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mjukbrod or mjukstut or trunnbrod = Swedish flatbread

I will admit that I watch too many cooking shows, too much science fiction, and too many romantic comedies that include bullets and explosions.  Too many cooking shows that I try new things.  I personally like the ones that come from PBS the best but that does not mean I do not enjoy the rest.

Watching Mind of the Chef on Neftlix, Magnus Nilsson was featured.  I own his most recent tome.  I am very particular about the cookbooks I won because usually they are just a waste of space and I hope to down size to less the 556 square feet someday soon.  I do plan to have a separate art/textile studio.  He, his Mom, and Aunt made a traditional Swedish flatbread during one episode. 

Now, I am quite fond of potato lefse which is part of my heritage.  We have even been using it in the place of tortillas.  This Swedish one I had to try.  It is yeasted.  It has spices in it I like.  It is a flatbread. 

Yummy!  I have actually been asked to have this in the house every week now.  It has taken the place of all tortillas in the household.  The day I make it is the day we have salmon fish tacos.  I have started making chipolte aioli as well and the combination is soul satisfying.  One of those meals where you take a bite and sigh over the goodness.  The flavors just all go well together. 

I changed the recipe to use sourdough and I cut it in a quarter.  The biggest thing I did was figure out what was meant in the recipe.  It is not the most clearly written recipe I have come across.  It does have a couple speciality ingredients and it is done by weight.  Weight is easy but I find it is easy when you have a good scale.  A good digital scale is huge.  I was gifted with a MyWeigh scale and it has made a huge difference.  Also, the original recipe specifies two different styles of rolling pins.  These can be made without them but it is a heritage thing for me.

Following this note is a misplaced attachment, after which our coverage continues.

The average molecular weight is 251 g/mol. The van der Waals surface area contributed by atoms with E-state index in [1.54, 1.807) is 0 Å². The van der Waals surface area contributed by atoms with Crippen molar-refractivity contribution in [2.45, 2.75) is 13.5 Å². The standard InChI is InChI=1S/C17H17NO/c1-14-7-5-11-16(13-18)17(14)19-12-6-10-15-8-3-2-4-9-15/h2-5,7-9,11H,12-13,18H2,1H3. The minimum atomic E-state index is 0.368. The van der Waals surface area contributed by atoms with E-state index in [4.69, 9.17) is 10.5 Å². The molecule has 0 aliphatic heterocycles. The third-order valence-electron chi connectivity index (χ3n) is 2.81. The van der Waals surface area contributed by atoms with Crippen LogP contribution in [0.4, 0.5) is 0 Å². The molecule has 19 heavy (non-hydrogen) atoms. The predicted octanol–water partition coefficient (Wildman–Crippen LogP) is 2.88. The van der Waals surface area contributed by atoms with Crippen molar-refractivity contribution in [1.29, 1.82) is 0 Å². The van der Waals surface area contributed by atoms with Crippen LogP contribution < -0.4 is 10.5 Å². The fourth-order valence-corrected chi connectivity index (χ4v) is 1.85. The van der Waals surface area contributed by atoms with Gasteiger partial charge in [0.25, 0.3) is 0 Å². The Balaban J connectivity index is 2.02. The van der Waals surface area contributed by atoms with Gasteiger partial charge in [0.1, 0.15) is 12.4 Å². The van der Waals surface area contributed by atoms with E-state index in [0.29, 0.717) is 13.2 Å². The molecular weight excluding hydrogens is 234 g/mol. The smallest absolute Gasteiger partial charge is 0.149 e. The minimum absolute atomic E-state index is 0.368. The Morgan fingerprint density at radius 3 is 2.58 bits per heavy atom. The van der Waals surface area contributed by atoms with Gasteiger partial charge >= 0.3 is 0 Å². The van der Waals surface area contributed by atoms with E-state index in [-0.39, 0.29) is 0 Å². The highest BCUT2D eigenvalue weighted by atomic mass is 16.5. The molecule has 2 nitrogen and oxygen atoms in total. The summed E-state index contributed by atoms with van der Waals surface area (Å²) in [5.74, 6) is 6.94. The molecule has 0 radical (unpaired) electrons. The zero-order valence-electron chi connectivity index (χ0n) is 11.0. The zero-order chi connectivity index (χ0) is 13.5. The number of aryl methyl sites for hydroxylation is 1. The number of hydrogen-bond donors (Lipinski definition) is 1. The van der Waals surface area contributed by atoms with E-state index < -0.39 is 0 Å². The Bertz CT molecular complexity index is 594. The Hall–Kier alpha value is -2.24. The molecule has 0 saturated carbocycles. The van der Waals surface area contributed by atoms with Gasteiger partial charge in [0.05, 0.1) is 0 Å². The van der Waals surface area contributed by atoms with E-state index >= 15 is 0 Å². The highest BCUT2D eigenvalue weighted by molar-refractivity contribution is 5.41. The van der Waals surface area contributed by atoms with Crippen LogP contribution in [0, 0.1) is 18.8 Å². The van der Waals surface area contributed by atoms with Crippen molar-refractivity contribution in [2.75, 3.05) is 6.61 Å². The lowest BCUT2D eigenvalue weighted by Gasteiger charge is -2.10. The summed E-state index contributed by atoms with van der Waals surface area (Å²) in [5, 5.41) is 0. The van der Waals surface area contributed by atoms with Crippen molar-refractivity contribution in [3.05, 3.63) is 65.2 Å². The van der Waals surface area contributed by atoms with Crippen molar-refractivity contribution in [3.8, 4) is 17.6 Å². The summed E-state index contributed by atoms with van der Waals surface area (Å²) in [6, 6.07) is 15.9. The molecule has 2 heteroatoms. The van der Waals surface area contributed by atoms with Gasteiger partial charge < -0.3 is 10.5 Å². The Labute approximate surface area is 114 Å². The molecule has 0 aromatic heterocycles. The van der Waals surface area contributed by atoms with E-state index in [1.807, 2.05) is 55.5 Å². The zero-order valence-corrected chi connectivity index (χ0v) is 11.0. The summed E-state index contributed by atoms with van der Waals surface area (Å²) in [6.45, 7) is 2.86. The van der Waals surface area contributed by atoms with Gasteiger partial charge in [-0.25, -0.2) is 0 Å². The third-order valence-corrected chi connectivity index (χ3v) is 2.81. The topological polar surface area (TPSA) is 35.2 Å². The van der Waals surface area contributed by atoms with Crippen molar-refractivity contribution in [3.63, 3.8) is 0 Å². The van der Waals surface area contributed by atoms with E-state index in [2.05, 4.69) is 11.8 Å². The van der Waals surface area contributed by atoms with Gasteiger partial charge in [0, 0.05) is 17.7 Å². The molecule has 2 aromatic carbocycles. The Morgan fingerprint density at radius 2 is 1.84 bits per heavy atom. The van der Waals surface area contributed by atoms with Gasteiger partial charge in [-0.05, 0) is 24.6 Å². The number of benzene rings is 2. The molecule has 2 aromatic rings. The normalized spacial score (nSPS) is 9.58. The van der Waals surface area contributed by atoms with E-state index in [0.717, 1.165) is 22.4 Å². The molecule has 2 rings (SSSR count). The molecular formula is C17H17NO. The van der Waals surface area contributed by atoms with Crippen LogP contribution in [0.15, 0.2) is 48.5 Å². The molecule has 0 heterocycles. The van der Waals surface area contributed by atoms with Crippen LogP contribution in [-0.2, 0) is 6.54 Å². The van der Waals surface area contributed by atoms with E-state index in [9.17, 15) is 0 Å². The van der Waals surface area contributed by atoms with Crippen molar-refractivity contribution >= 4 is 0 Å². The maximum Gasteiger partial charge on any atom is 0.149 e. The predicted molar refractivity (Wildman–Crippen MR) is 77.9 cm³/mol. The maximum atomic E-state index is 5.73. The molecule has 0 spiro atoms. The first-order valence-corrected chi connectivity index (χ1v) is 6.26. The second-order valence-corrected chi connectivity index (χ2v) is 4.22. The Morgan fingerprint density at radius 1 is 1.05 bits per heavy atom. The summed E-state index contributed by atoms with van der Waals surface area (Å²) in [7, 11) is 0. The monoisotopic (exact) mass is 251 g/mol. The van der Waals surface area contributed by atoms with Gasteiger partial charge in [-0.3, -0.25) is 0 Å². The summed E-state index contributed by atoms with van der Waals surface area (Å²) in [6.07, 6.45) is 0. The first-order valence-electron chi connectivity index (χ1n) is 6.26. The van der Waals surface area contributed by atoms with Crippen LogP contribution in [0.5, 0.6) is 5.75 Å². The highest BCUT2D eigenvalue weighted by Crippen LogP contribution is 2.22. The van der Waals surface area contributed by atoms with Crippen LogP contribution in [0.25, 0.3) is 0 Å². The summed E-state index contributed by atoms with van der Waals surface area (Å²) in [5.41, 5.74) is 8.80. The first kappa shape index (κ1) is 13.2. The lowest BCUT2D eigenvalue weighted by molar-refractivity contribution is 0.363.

sourdough starter

3/4 cup milk

188 grams of a mix of whole wheat and rye flour

3/4 cup milk

63 grams of butter, room temperature

70 grams of golden/light agave (or golden syrup)

3/4 teaspoon ground aniseed

3/4 teaspoon ground fennel seed

1/4 teaspoon ground coriander seed

1/2 teaspoon baker's ammonia

3/4 teaspoon salt

438 grams wheat flour

The night before, in a large bowl mix the sourdough, 3/4 cup milk, and 188 grams of rye/wheat flour.  Cover and let sit until bubbly.  Take a bit of the bubbly mixture out for you next baking.

Into the bubbly mixture, mix the 3/4 cup milk, room temperature butter, agave, aniseed, fennel seed, coriander seed, baker's ammonia, salt, and 400 grams of the wheat flour.  Mix this very well.  Once it comes together, start kneading in the rest of the flour (38 grams).  The dough should be smooth but very soft, easily sticky as the kneading continues.  Cover and let rise until double.

Once double, tip the dough out and portion out into balls.  The first time, I made 8 portions. The second time 13.  It all depends on what size you wish the final flatbread to be.  Cover and let rest for 25 minutes.


Preheat the oven to 500 degress Fahrenheit with a pizza stone in it or a cast iron pizza pan.  Or just a pizza pan.  Some type of heavy baking sheet.

Flour the work surface generously.  This can be a sticky dough.  Roll out into a round.  For a soft flatbread, roll out to 1/8 of an inch thick.  For a hard flatbread, like a cracker, roll out as thin as you can.  Traditionally, the bread is rolled out first with the ridged rolling pin.  Then the rolling is finished with the knobbed pin.  Heritage thing, it is fun to have.  The pins are not needed though.  Brush off any excess flour.

Place the flatbread in the oven on the baking sheet.  Bake until bubbling and golden.  There may be some char around the edges.  I find about two minutes in my oven is correct.

Once they are cool, bag in plastic to keep them soft.  If left in the air, no matter what thickness, they do become brittle (hard). 

Right out of the oven, they are pretty fantastic with a smear of very good butter.  Because of the spices used, there is a sweetness to them that is quite lovely.  Goes well with the fish and chipolte aioli in fish tacos!  They have a tendency to contain the most interesting items in this house but then that is why I have been requested to make them every week!


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